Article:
This moment — Spock’s mind-meld with the Horta in “Devil in the Dark” — is the instant when the socialist Federation of “Star Trek: The Next Generation” with all its hope becomes possible.
Throughout the original series of Star Trek and in Enterprise people are constantly mining stuff. We see a galaxy desperate for mineral wealth, and the realpolitik of this shortage leads to enormous misery.
On Coridan, Vulcans prop up a puppet government (ENT, “Shadows of P’Jem”) while Orions raid the planet for its dilithium and Tellarites mine it illegally (TOS, “Journey to Babel”). Federation battles with the Klingons on Capella IV (TOS, “Friday’s Child”) and in the Tellun system (TOS, “Elaan of Troyius”) are spurred by the presence of mineral resources, and Federation mining negotiations with the Halkans fail because of the Halkans’ fear of what the Federation might do with their minerals (TOS, “Mirror, Mirror”).
The condition of Federation miners in general is clearly one of superexploitation. The Federation, needing zenite, admits Ardana as a member despite the elite of Stratos forcing the Troglyte miners below to work without even the most basic equipment (TOS, “The Cloud Minders”). Lithium miners on Rigel XII work for years in poverty conditions without seeing any people from outside (TOS, “Mudd’s Women”).
Note that above I have named seven TOS episodes out of 79 — exploitation in mining is a major theme of the 23rd century Federation. In most cases the demand for minerals is explicitly stated as being for either constructing starships or supporting colonization.
By the 24th century the Federation seems to have overcome this problem. While mining is still dangerous (TNG, “Hide and Q”) and the Federation is still prospecting for new resources (DS9, “The Sword of Kahless,” “The Ship”), the only miners we see working in exploitative conditions are the holographic EMH mark Ones not yet recognized as sentient (VOY, “Author, Author”). Conflict with other states over mining rights seems to have vanished.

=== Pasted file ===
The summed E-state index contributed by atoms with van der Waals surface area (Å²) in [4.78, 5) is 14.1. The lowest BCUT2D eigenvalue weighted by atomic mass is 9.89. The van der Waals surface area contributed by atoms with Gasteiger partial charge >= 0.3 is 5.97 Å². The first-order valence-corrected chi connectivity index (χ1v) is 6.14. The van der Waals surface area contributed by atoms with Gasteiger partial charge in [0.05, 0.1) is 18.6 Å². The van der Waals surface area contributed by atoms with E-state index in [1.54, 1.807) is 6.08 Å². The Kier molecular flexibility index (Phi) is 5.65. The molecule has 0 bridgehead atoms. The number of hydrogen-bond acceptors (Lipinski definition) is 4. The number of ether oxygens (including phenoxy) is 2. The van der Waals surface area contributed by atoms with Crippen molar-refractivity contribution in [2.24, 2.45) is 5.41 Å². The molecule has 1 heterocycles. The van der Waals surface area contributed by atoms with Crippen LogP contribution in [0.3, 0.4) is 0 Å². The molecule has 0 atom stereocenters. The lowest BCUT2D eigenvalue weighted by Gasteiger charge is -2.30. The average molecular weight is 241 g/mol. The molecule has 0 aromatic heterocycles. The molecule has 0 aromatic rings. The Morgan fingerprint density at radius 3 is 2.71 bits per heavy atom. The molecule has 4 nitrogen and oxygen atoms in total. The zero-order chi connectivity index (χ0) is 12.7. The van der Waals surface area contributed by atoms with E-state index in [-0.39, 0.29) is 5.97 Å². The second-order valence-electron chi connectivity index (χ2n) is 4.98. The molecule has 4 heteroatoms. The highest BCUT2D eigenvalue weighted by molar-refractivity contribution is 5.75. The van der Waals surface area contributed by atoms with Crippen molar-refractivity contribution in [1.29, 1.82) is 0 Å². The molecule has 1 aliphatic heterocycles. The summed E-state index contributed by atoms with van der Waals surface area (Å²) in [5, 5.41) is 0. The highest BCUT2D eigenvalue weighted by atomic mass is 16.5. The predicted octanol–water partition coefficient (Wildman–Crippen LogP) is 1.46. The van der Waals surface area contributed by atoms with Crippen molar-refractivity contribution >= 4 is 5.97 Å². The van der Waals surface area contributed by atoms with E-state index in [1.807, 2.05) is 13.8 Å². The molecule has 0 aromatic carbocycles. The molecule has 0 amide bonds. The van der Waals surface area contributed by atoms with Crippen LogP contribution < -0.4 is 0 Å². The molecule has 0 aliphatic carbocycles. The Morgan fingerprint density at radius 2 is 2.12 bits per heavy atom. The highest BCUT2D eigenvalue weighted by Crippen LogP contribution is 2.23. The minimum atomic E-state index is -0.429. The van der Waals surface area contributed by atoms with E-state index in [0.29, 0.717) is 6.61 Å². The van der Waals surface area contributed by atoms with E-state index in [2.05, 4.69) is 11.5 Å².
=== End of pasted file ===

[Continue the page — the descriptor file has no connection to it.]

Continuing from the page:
Meanwhile by late 24th century the Federation’s neighbors all go through severe political turmoil as a result of resource shortages. The explosion of Praxis due to energy mining operations triggers Klingon demilitarization and detente with the Federation (Star Trek VI), the Cardassian Union’s transformation into a dictatorship begins with the exhaustion of Cardassian mineral resources (DS9, “Duet”), and Shinzon’s coup against the Romulan senate is part of an uprising by Reman dilithium miners (Star Trek Nemesis).
In a Marxian sense exploitation is inherent to the existence of profit: an exploited miner produces more wealth than they receive in wages. Advanced automation does not elimination the problem — in fact, it exacerbates it.
The mining facility on Delta Vega (TOS, “Where No Man Has Gone Before”) may be fully autonomous, but this simply means the labor-power of the people managing the cargo ships and maintaining the facility is incalculably more valuable compared to what they receive for their work. As long as supply of basic needs is exceeded by demand the problem is intractable even if the Federation as a whole is no longer a capitalist society — the opportunity to hoard wealth and the need for some form of rationing or market system persists.
The Horta cut, or should we say dissolve, this Gordian knot.
For a humanoid miner, labor and survival are separate but mutually dependent processes. In a fully capitalist society a person must carry out productive work, or some temporary substitute, to receive food, housing and other basic needs to survive and work another day; this cycle is what makes exploitation possible.
For a Horta, survival and the extraction of mineral resources are identical processes — the abundance they need is space to grow, space the Federation can easily provide by helping the Horta colonize other planetoids across their space — and there are plenty of worlds that, for humanoids, are just barren rocks, but that are new idyllic frontiers for the Horta.
Thus the cycle of exploitation is broken, and once it breaks somewhere in a society it breaks everywhere.
What remains for the Federation is the quandary faced by the Soviet Union in the 1920s. Will some state caste (Starfleet? Section 31?) put their interests ahead of the interests of the whole society, choosing to perpetuate inequity even among the potential for abundance?
The Federation at the end of the 24th century is a place capable of creating starships nearly at the touch of a button, fulfilling the needs of all its billions of citizens, and acting with the greatest generosity to its neighbors, even its enemies.
The great horror potentiated by this wealth: the possibility — as we see in “Picard” — that it might choose not to.